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J. Dong, G.A. Cioffi, J.A. Saugstad; Vulnerability Of Primary Cultured Retinal Ganglion Cells To Agonists Of Metabotropic Glutamate Receptors . Invest. Ophthalmol. Vis. Sci. 2006;47(13):1558.
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© ARVO (1962-2015); The Authors (2016-present)
Glutamate receptors, including ionotropic and metabotropic receptors, mediate most excitatory neurotransmission in the retina and thus may contribute to the pathophysiology of retinal cell death. There are eight metabotropic glutamate receptor (mGluR) subtypes classified into three groups based on amino acid homology, agonist pharmacology and signal transduction mechanisms. We have demonstrated the expression of seven mGluRs in rat retinas and cultured retinal ganglion cells (RGCs). These include the group I (1, 5), group II (2, 3) and group III (4, 7, and 8) mGluRs, but not the mGluR6. We also examined the potential role of mGluR–mediated glutamate toxicity in RGC death by testing the effect of group–selective metabotropic glutamate agonists (mGluAs) on primary cultured RGCs.
RGCs were isolated from retinas of day–7 postnatal Sprague–Dawley rats using the Thy–1 immunopanning technique. The RGCs were seeded into 35mm dishes that were pre–plated with mixed primary rat retinal cells. These enriched RGC cultures were incubated for 5 days under normal conditions, then treated with 100µM of the group I mGluA, 3,5–dihydroxyphenylglycine (DHPG), the group II mGluA, 4–aminopyrrolidine–2,4–dicarboxylate (APDC), or the group III mGluA, L–2–amino–4–phosphonobutyric acid (L–AP4). After 24hrs, the cells were incubated with propidium iodide (PI) that labels the nuclei of dead cells, and were subsequently fixed and labeled with the selective RGC marker, Thy1. The number of PI–positive (dead) RGCs in each experimental group was counted (n>100) and compared to the control group. Statistical difference was assessed using one–way ANOVA.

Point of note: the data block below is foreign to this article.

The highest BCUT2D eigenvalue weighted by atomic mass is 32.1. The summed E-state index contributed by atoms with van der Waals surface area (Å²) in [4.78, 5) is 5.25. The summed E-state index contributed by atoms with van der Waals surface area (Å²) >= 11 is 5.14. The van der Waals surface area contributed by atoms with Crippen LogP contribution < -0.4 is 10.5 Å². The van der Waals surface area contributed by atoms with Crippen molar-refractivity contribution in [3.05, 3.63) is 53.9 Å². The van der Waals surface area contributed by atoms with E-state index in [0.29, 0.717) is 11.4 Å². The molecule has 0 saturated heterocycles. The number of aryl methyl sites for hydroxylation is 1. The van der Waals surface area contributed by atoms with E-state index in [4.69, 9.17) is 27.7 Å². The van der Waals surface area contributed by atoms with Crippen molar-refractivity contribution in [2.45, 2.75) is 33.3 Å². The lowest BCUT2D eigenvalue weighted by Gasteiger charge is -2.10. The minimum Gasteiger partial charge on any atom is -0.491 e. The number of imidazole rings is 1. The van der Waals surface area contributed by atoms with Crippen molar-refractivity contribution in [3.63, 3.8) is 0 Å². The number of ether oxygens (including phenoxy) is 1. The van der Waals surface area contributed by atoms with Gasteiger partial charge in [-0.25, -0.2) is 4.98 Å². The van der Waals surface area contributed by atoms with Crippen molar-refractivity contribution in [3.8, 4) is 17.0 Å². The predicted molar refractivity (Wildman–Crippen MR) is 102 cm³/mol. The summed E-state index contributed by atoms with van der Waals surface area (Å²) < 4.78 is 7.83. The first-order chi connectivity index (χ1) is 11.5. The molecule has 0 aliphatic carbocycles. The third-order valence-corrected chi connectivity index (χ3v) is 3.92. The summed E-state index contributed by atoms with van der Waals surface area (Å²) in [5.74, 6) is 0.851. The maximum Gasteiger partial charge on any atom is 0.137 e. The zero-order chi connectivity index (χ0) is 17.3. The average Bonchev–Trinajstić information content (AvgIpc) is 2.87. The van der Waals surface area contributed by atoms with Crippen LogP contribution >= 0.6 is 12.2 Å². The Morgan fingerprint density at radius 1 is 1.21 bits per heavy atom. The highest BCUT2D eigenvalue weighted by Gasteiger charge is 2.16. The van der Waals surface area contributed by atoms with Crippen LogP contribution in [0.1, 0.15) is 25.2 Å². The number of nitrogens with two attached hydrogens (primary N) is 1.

Immunocytochemistry studies show that seven of eight mGluR subtypes are expressed in cultured RGCs and in the RGC layer of retina. In addition, Thy–1 positive RGCs evaluated for cell death in response to the group–selective mGluAs revealed that activation of group I mGluRs, but not the group II and III mGluRs, leads to RGC death. Compared to control in which there was little PI staining, treatment with the group I mGluA DHPG induced a significant increase in RGC death (30%, p<0.01).
We have demonstrated that seven of eight mGluR subtypes are expressed in cultured primary RGCs and in retinal slice. In addition, activation of the group I mGluRs resulted in significant RGC death, while activation of group II and III mGluRs did not induce RGC death. These data suggest that group I mGluRs may contribute to glutamate–mediated RGC death and may involve in RGC pathophysiology.
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